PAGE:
CM 394 - Performing Indigenous Worldviews

This semester, I am going to be facilitating a learning laboratory through the University of Guåhan called FANHASSO - Performing Indigenous Worldviews. Here, I will be posting the readings and experiences that will guide our class on our learning journey. In the actual class, we will be engaging prayer, chant, ritual, breathe, embodiment exercises, freewriting, and connecting to the elements as part of our learning. I invite you to open your heart to the genius of these powerful spirits, thinkers, and makers, and then take your learning out into the sacred lands where you reside and do the same.




Background story:


Many people outside of the university have asked about having access to the class, and there have been a number of people talking about the need for more Indigenous perspectives on choreography, dramaturgy, creative practice, and creative practice as research. On my last website, I had started to build a bibliography of material related to creating contemporary dance from an Indigenous perspective.

Also around this time, Nikkita Oliver, a  Dxʷdəwʔabš Territory-based community organizer, artist, and abolitionist created a community syllabus for their course on Abolition at Seattle University.

All of these forces inspired me to share these resources in hope that they will inspire, nourish, and activate the transformative potential of indigenous creativity.


Our invitation is to engage with the materials below and start to develop questions for ourselves about what our ways of knowing, being, and doing are.



One video of your choice in which Dr. Manulani Aluli Meyer speaks

“Political Concepts: Leanne Betasamosake Simpson • Resurgence”  

F(l)ight by Leanne Betasamosake Simpson (Michi Saagiig Nishnaabeg)


& Read

Look to the Mountain, Gregory Cajete (Santa Clara Pueblo) Pages 24-73


Aboriginal Epistemology, Willie Ermine (Sturgeon Lake First Nation)

“Theorizing Resurgence From Within Nishnaabeg Thought” by Leanne Betasamosake Simpson (Michi Saagiig Nishnaabeg)

“Re-envisioning resurgence: Indigenous pathways to decolonization and sustainable self-determination” by Jeff Corntassel (Cherokee)

As we Have Always Done by Leanne Betasamosake Simpson (Michi Saagiig Nishnaabeg)
Introduction, Chapter 1 & 2




Fanhallom, Fanoppe', Fanádingan - Ponder, Answer, Dialogue

Håfa pine'lo-mu nu ini na tinaitai siha? Håfa hinalom-mu? Håfa sininte-mu?

What’s your physical, mental, and spiritual response to the readings? How did they make you feel?


Kao u na'fanhasso hao nu i pengnga' (kuturra)/tiningo' CHamoru?

what about this text reminds you of your experience with CHamoru (or your own ancestral) knowledge and culture?


Håfa un hahaso? Håfa taimanu na'chonnek i hinasso-mu pat i fina'tinason-mu?

How does this resonate (or not) with you? And/or push your thinking and practice?


This week, we are being visited by the one and only Milly Kimberly Grant (Maori / Tongan / Samoan / Hawaiian / Cambodian / Filipino / Thai / Chinese / European / Scandinavian). To prepare for her visit our invitation is to:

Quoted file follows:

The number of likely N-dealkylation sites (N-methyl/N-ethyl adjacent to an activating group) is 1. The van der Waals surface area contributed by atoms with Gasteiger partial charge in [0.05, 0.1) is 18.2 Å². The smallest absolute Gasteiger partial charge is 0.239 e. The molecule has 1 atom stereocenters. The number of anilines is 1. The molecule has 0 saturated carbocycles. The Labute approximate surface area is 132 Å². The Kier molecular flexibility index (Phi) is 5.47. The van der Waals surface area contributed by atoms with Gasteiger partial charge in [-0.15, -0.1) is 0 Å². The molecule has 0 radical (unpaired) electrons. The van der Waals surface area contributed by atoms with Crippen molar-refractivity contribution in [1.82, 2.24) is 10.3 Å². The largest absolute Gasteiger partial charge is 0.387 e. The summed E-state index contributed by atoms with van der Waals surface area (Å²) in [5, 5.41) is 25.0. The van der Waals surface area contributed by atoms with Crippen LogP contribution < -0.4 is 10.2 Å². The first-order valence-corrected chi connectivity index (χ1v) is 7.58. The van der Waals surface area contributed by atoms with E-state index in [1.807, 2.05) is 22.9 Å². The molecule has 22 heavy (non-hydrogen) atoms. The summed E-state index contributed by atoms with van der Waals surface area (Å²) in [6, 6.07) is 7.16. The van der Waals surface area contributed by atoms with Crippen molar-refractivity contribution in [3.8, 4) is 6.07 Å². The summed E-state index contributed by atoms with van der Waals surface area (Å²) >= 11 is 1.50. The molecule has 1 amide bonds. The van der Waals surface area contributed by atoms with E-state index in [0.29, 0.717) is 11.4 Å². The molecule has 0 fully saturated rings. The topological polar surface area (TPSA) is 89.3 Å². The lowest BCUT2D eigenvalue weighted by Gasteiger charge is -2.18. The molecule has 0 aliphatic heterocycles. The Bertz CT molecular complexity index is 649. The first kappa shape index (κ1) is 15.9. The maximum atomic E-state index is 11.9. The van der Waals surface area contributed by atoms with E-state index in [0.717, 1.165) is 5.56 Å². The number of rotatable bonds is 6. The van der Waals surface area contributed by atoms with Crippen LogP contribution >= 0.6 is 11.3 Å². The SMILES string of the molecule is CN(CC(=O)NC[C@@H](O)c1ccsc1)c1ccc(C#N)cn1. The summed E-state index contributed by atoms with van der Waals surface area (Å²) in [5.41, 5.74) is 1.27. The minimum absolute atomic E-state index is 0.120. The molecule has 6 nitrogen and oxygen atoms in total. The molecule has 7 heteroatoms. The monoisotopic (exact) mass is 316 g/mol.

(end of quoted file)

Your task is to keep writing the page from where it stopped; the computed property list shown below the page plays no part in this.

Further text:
Raukumara piece

Quick response to support Karena's speech for our beautiful sister Taawhi at her wedding down in Waihirere at the Koria-Kingi-Collier family reunion. Contemporary piece resembling the united Pacific, encouraging new seedlings to grow forth from all winds as people connected to the earth rather than one piece of land, no segregation, no indifference...allowing spirit to move first then the humanity. That being the true core. Filmed by Timoti Nicholls.

Ritu Alkemi - An invocation by TūRongo Collective

MULTI-NESIANS: Milly Grant-Koria


Nohopuku - Antidote

Taitai / Read

“Spirituality as decolonizing: Elders Albert Desjarlais, George McDermott, and Tom McCallum share understandings of life in healing practices” by Judy Iseke


You may also want to watch this short film because it pairs with the reading.



 This week, we will be visited by the highly esteemed Mr. Charles Koroneho. A protean artist, Charles Koroneho works in the fields of performance, culture and the visual arts. He created Te Toki Haruru, a conceptual platform (est.1997) to explore cultural collaboration and the intersection between choreography, theatre, visual arts and design. Te Toki Haruru projects are presented as performances, exhibitions, workshops and research exploring the collision between Maori cosmology, New Zealand society and global cultures.

To prepare for his class we will be viewing much of his work and reading an article by him and Carol Brown.


Powhiri Interwoven Night


Tua o Te Arai, Movement Explorations Montreal, Canada 2017


Tua o Te Arai - Movement Exploration, Sydney Australia

Movement Culture Workshop with Charles Koroneho - hosted by MOonhORsE Dance Theatre



Taitai / Read

Te Arai: Re-Addressing the Space of Grief, Bereavement and Lamentation by Charles Koroneho and Carol Brown


This week we will be visited by one of the co-conspirators of the powerful group Grupo Sotz'il, Daniel Fernando Guarcax Gonzáles and the very wise Dr. Maria Regina Firmino-Castillo. This class will focus on how we use dance to enliven indigenous worlds.


XUL KEJ - La Ocarina

Taitai / Read

Dancing the Pluriverse: Indigenous Performance as Ontological Praxis by Maria Regina Firmino-Castillo

RELACIONALIDADES INELUDIBLES EN EL ARTE ESCENICO DE GRUPO SOTZ'IL / INESCAPABLE RELATIONALITIES IN GRUPO SOTZ'IL'S PERFORMANCE PRACTICE by María Regina Firmino-Castillo, Daniel Fernando Guarcax González, on behalf of Grupo Sotz'il, & Tohil Fidel Brito Bernal 


© 2018 by Dakota Camacho